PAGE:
WSJ on Apple and its obsession with secrecy

Posted:
in General Discussion edited January 2014
Apple Computer's singular focus on secrecy is unusual, even among high-tech companies that closely guard their product plans, the Wall Street Journal explains in a lengthy piece on the Mac maker's tight-lipped operation.



While many tech companies assign internal code names to products, Apple goes a step further. "It often gives different departments dissimilar code names for the same product," writes the Journal's Nick Wingfield. "If a code name leaks, Apple can more easily track down the department from which the leak originated."



Apple managers are said to keep tabs on who knows what (paid subscription required) about secret projects by maintaining "disclosure lists" of those who have been briefed. When employees receive documents containing sensitive information about unannounced products, they are often watermarked with the recipient's name in order to discourage carelessness, the report states.



The Journal also recalls that when Apple first began to plot its entry into retail, chief executive Steve Jobs instructed Ron Johnson, the head of the retail initiative, to first build a life-size store prototype.



"The project was so hush-hush, Mr. Jobs said when announcing the stores, that he asked Mr. Johnson and his crew to build an exact replica of the 6,000-square-foot store entirely inside a sealed-off warehouse away from Apple's main campus."



Similarly, employees on Apple's Cupertino, Calif. campus are "outfitted with electronic badges" that "grant them access only to specific areas" and not others. The company is also reported to have posted "No tailgating" signs outside entry doors, which are further staffed by security guards in order to deter people from bypassing the badge system by holding the door open.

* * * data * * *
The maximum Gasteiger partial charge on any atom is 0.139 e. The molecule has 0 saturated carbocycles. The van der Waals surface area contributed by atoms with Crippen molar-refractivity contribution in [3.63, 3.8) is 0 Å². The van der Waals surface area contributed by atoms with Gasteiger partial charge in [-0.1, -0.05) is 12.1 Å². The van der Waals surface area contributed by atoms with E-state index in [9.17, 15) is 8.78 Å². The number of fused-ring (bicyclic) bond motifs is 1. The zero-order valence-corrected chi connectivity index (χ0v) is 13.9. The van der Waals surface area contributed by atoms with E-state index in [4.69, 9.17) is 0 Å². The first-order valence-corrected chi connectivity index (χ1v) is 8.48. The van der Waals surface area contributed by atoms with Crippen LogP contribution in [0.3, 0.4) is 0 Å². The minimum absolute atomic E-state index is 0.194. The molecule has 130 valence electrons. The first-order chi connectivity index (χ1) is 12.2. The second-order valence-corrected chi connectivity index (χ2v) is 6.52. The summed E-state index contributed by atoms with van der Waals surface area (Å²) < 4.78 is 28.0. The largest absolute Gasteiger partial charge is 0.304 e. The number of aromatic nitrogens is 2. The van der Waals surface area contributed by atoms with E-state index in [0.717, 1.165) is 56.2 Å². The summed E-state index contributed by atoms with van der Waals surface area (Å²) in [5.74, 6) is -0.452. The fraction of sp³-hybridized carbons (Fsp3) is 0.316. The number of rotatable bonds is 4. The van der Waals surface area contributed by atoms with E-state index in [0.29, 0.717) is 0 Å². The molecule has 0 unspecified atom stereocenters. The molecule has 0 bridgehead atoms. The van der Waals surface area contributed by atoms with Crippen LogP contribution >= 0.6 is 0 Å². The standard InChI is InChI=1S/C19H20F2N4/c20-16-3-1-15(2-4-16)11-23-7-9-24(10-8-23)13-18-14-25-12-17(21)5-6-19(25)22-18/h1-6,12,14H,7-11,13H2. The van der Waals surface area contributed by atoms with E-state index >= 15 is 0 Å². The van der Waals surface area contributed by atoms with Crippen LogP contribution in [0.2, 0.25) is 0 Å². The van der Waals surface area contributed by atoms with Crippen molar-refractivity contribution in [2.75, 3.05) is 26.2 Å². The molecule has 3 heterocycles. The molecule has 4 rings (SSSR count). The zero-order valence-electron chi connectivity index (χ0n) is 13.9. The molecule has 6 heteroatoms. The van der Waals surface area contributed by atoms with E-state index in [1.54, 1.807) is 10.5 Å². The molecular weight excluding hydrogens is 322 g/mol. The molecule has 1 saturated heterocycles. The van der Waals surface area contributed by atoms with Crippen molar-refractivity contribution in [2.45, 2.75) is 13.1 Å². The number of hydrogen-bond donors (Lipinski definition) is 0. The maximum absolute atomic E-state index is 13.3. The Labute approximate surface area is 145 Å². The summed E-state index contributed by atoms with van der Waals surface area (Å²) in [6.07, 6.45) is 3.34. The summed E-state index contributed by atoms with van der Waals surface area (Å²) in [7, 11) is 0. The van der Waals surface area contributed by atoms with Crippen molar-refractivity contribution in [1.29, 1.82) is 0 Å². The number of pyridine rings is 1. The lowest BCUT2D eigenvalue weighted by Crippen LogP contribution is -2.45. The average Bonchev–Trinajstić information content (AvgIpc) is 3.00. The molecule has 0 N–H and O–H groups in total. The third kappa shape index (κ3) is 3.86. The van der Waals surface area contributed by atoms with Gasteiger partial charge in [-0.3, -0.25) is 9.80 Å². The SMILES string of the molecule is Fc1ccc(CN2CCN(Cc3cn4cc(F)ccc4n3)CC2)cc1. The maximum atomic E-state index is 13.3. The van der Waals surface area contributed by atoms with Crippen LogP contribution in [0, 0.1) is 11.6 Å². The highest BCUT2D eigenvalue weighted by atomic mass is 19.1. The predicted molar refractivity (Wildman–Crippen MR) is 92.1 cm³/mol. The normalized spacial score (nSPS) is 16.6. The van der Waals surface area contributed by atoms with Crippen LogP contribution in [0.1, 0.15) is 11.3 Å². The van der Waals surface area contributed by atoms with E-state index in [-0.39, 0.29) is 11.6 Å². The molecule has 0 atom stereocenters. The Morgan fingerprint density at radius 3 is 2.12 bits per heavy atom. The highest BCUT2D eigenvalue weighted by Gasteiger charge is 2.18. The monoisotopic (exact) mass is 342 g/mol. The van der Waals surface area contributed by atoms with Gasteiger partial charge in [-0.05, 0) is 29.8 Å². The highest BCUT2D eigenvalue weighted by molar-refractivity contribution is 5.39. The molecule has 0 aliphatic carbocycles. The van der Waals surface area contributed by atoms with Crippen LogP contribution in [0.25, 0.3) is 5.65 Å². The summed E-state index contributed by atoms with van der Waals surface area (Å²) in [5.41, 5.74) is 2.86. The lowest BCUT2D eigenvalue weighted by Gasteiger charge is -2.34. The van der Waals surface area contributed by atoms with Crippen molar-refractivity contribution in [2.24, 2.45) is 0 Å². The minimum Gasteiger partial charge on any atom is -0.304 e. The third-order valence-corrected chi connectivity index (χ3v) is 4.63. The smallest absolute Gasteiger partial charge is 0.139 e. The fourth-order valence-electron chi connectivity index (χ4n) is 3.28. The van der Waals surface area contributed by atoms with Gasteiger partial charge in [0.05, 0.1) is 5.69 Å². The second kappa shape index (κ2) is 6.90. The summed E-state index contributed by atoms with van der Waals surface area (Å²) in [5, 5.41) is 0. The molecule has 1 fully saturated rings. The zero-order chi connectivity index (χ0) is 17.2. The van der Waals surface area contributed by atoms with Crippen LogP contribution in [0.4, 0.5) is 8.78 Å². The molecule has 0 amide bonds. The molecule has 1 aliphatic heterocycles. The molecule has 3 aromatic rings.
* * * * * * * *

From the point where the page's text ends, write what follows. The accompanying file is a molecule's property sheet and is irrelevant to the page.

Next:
While the secrecy surrounding unannounced products enables Apple to generate more publicity for the product at the time of launch, the Journal offers several examples of how the approach has had the adverse affect, driving away potential partners and big customers.



Specifically, Apple's obscurity is reported to have forced an end to its iPod resale partnership with HP. It's also foiled potential deals between the large government agencies, including the Argonne National Laboratory and National Aeronautics and Space Administration (NASA), over the years.
«134

Comments

  • Reply 1 of 61
    solsunsolsun Posts: 763member
    Quote:

    Originally posted by AppleInsider

    Apple Computer's singular focus on secrecy is unusual, even among high-tech companies that closely guard their product plans, the Wall Street Journal explains in a lengthy piece on the Mac maker's tight-lipped operation.



    While many tech companies assign internal code names to products, Apple goes a step further. "It often gives different departments dissimilar code names for the same product," writes the Journal's Nick Wingfield. "If a code name leaks, Apple can more easily track down the department from which the leak originated."



    Apple managers are said to keep tabs on who knows what (paid subscription required) about secret projects by maintaining "disclosure lists" of those who has been briefed. When employees receive documents containing sensitive information about unannounced products, they are often watermarked with the recipient's name in order to discourage carelessness, the report states.



    The Journal also recalls that when Apple first began to plot its entry into retail, chief executive Steve Jobs instructed Ron Johnson, the head of the retail initiative, to first build a life-size store prototype.



    "The project was so hush-hush, Mr. Jobs said when announcing the stores, that he asked Mr. Johnson and his crew to build an exact replica of the 6,000-square-foot store entirely inside a sealed-off warehouse away from Apple's main campus."



    Similarly, employees on Apple's Cupertino, Calif. campus are "outfitted with electronic badges" that "grant them access only to specific areas" and no others. The company is also reported to have posted "No tailgating" signs outside entry doors, which are further staffed by security guards in order to deter people from bypassing the badge system by holding the door open.



    While the secrecy surrounding unannounced products enables Apple to generate more publicity for the product at the time of launch, the Journal offers several examples of how the approach has had the adverse affect, driving away potential partners and big customers.